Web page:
Anyhow, the wheel build was pretty easy, and if you're building with a tension meter (always a good idea) just aim for the target 100kgf tension and you'll be golden.

Oh, I may have mentioned it elsewhere, but Gorilla clear packing tape makes excellent rim tape, just one 2" wide strip down the center of the rim is the right combination of stretchy and strong to provide a great seal for running tubeless.

lemme know if you've got any other questions or maybe I missed something.

cmh

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Re: Fat bike project underway
« Reply #34 on: November 05, 2015, 05:41:56 PM »
Latest update. Winter is approaching, so I'll probably play with the fat bike again. The purchase of the Epic killed any chance this bike had of getting ridden this summer, but maybe crappy weather will improve that. First things first, though - I've decided to finally make good on my threat to plasti-dip the bike for hunting season.

I started with several coats of a base white in order to cover the frame's black paint and give a brighter base for the hunter's orange:



Shot the first coat of hunter's orange, and it's much brighter in person than it appears here:



On a more functional note, the Vee SnowShoes did not impress me, so I'm going big and am going to try the Bud/Lou combo for this winter. I'm a big guy so I'm gonna go with big tires. I consistently hear that they're the kings of traction, although they seem to roll about as quickly as a steamroller. Since I've got a bike that already rolls quickly, I'll see how these go for the winter riding.

trekcarbonboy

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Re: Fat bike project underway
« Reply #35 on: November 07, 2015, 07:21:53 AM »
WOW! Nice!

cmh

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Re: Fat bike project underway
« Reply #36 on: November 07, 2015, 08:50:24 AM »
WOW! Nice!

:) Thanks! Walked in the shop last night and the color really is pretty shocking. Definitely doesn't look like a deer or turkey. ^_^

Thinking of getting some vinyl labels made for it. Was thinking "NOTTADEER" or "PADO" - which fans of the "Despicable Me" movies may know is the Hindi word for "fart" :)


Molothi

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Re: Fat bike project underway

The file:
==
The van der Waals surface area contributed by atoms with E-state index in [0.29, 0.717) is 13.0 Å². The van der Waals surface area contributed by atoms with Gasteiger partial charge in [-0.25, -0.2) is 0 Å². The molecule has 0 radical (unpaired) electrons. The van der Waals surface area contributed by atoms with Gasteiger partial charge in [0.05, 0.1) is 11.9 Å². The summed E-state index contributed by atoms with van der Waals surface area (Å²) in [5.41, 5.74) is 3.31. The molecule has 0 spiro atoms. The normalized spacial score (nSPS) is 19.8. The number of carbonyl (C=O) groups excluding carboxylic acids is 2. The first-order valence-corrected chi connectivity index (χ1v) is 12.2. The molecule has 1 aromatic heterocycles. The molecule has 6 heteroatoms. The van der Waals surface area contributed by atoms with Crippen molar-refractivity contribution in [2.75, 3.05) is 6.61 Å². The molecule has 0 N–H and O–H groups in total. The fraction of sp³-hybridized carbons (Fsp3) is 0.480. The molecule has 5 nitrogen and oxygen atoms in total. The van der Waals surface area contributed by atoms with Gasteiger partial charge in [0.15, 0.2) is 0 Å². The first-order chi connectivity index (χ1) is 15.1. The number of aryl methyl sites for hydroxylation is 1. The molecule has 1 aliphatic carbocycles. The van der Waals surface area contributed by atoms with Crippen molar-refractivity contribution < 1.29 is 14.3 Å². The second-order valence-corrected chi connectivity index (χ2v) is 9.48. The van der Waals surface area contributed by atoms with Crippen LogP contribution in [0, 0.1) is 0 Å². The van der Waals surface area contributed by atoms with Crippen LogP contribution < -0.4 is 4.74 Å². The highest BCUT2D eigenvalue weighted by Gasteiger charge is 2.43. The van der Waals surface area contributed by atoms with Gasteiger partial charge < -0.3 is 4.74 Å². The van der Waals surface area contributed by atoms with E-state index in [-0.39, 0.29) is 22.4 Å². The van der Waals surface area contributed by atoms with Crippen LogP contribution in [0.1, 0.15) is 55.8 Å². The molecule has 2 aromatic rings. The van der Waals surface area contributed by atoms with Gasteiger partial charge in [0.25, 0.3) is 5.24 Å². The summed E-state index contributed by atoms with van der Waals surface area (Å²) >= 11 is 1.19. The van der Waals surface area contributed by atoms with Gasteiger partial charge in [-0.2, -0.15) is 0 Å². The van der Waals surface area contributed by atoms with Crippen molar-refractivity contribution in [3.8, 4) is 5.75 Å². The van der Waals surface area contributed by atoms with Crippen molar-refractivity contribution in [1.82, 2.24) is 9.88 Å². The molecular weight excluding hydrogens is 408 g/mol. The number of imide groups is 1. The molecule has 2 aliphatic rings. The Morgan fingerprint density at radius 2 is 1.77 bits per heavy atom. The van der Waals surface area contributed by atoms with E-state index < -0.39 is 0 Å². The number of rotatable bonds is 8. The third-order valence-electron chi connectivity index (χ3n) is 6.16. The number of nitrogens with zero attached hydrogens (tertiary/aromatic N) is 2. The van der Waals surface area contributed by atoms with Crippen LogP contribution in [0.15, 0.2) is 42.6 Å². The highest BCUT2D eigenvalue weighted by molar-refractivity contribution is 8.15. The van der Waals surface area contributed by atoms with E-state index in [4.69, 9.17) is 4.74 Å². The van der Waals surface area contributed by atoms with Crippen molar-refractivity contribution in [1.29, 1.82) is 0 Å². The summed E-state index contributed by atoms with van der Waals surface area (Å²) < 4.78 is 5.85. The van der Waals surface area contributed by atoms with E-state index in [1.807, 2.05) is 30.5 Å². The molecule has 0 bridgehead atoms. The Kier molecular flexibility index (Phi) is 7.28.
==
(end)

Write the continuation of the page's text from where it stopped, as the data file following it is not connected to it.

« Reply #37 on: November 09, 2015, 03:07:20 PM »
Quote
Definitely doesn't look like a deer or turkey. ^_^
;D ;D ;D
that's for sure  ;)

rvc

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Re: Fat bike project underway
« Reply #38 on: November 10, 2015, 11:20:30 AM »
Looks awesome! Love the punchy color!

I imagine that with the Bud+Lou, the orange paint, and general fatness... that you will be turning heads of more than just hunters and deer!

Cant wait to see her built back up.

cmh

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Re: Fat bike project underway
« Reply #39 on: November 10, 2015, 02:21:08 PM »
Looks awesome! Love the punchy color!

I imagine that with the Bud+Lou, the orange paint, and general fatness... that you will be turning heads of more than just hunters and deer!

Cant wait to see her built back up.

One thing I've considered and haven't done yet - but haven't decided against - is shooting the rims (80mm from Peter) hunter's orange as well. I think I'll just start with the frame, wheels can always come off and get shot at some point in the future. :D

cmh

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Re: Fat bike project underway
« Reply #40 on: November 10, 2015, 07:11:29 PM »
Got enough coats of the orange on there... it's not the fanciest job you'll see but hopefully it looks good enough as I ride by. Researching plasti-dip I saw someone suggesting to shoot a gold metal flake over the hunter's orange, and I've tried it, and it looks good. Also gives the otherwise matte finish plasti-dip a gloss, which is cool:



Reassembly comes soon.

cmh

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Re: Fat bike project underway
« Reply #41 on: November 12, 2015, 08:27:13 AM »
rvc's build really has me interested in the fat bike again, having some fun with it and the plasti-dip.

Nice thing about plasti-dip, you don't need to mask that carefully:



Over the orange coat I shot a coat of clear with a gold metal flake. Looks _awesome_ in direct light, but it's really grippy. Perfect for plasti-dip's original purpose - tool handles - but not great for a bike frame, so I shot a coat of clear enamel over that. Then I realized I have a reflective clear coat paint, so shot that on top. It's not hugely reflective but it's still kinda cool:



Should be pretty cool on a night ride - and should make this frame about as visible as it can get without adding LEDs or EL wire or something. (which makes me think...  ;D)

Started reassembly last night, think it's gonna look great!

Vipassana

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Re: Fat bike project underway
« Reply #42 on: November 25, 2015, 03:40:03 PM »
Looks great!  This makes me want to paint my road bike with glow-in-the-dark paint or something since I ride at night with it. 

I never would have guessed gold over orange would look that cool.

cmh

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Re: Fat bike project underway
« Reply #43 on: November 26, 2015, 01:09:50 AM »
Looks great!  This makes me want to paint my road bike with glow-in-the-dark paint or something since I ride at night with it. 

That'd be cool - looks like plasti dip is available in glow in the dark as well. The nice part of that is if I get tired of the orange, I can peel it off. In theory, at least, don't know how well it's going to come off of the hose guides and stuff like that.

Quote
I never would have guessed gold over orange would look that cool.

Yeah, I'm very pleasantly surprised with the results. we'll see how it stands up to actual use.

rvc

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Re: Fat bike project underway
« Reply #44 on: November 27, 2015, 09:07:14 AM »
Looks great! Let's see some daylight pics!